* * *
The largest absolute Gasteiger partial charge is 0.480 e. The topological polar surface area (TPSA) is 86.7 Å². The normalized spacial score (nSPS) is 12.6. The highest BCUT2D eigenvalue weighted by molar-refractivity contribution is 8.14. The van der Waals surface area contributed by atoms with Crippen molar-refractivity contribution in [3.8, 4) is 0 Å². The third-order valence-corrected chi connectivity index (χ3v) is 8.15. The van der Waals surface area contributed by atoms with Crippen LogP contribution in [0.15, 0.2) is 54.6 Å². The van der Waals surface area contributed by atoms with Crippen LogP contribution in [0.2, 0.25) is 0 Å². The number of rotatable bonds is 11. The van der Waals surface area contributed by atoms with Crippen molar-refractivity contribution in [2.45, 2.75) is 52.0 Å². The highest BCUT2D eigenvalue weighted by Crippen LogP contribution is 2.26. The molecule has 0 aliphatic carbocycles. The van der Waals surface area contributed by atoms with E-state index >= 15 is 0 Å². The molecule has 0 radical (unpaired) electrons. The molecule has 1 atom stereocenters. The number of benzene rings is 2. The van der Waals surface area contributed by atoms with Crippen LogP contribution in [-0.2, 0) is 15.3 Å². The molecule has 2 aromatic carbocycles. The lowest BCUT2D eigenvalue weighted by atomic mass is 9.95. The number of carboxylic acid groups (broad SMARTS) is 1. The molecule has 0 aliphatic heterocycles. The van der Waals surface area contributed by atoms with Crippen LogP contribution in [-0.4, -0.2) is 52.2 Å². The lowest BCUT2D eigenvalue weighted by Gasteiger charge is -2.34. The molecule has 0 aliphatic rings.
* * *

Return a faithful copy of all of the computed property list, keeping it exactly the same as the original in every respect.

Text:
The largest absolute Gasteiger partial charge is 0.480 e. The topological polar surface area (TPSA) is 86.7 Å². The normalized spacial score (nSPS) is 12.6. The highest BCUT2D eigenvalue weighted by molar-refractivity contribution is 8.14. The van der Waals surface area contributed by atoms with Crippen molar-refractivity contribution in [3.8, 4) is 0 Å². The third-order valence-corrected chi connectivity index (χ3v) is 8.15. The van der Waals surface area contributed by atoms with Crippen LogP contribution in [0.15, 0.2) is 54.6 Å². The van der Waals surface area contributed by atoms with Crippen LogP contribution in [0.2, 0.25) is 0 Å². The number of rotatable bonds is 11. The van der Waals surface area contributed by atoms with Crippen molar-refractivity contribution in [2.45, 2.75) is 52.0 Å². The highest BCUT2D eigenvalue weighted by Crippen LogP contribution is 2.26. The molecule has 0 aliphatic carbocycles. The van der Waals surface area contributed by atoms with E-state index >= 15 is 0 Å². The molecule has 0 radical (unpaired) electrons. The molecule has 1 atom stereocenters. The number of benzene rings is 2. The van der Waals surface area contributed by atoms with Crippen LogP contribution in [-0.2, 0) is 15.3 Å². The molecule has 2 aromatic carbocycles. The lowest BCUT2D eigenvalue weighted by atomic mass is 9.95. The number of carboxylic acid groups (broad SMARTS) is 1. The molecule has 0 aliphatic heterocycles. The van der Waals surface area contributed by atoms with Crippen LogP contribution in [-0.4, -0.2) is 52.2 Å². The lowest BCUT2D eigenvalue weighted by Gasteiger charge is -2.34. The molecule has 0 aliphatic rings.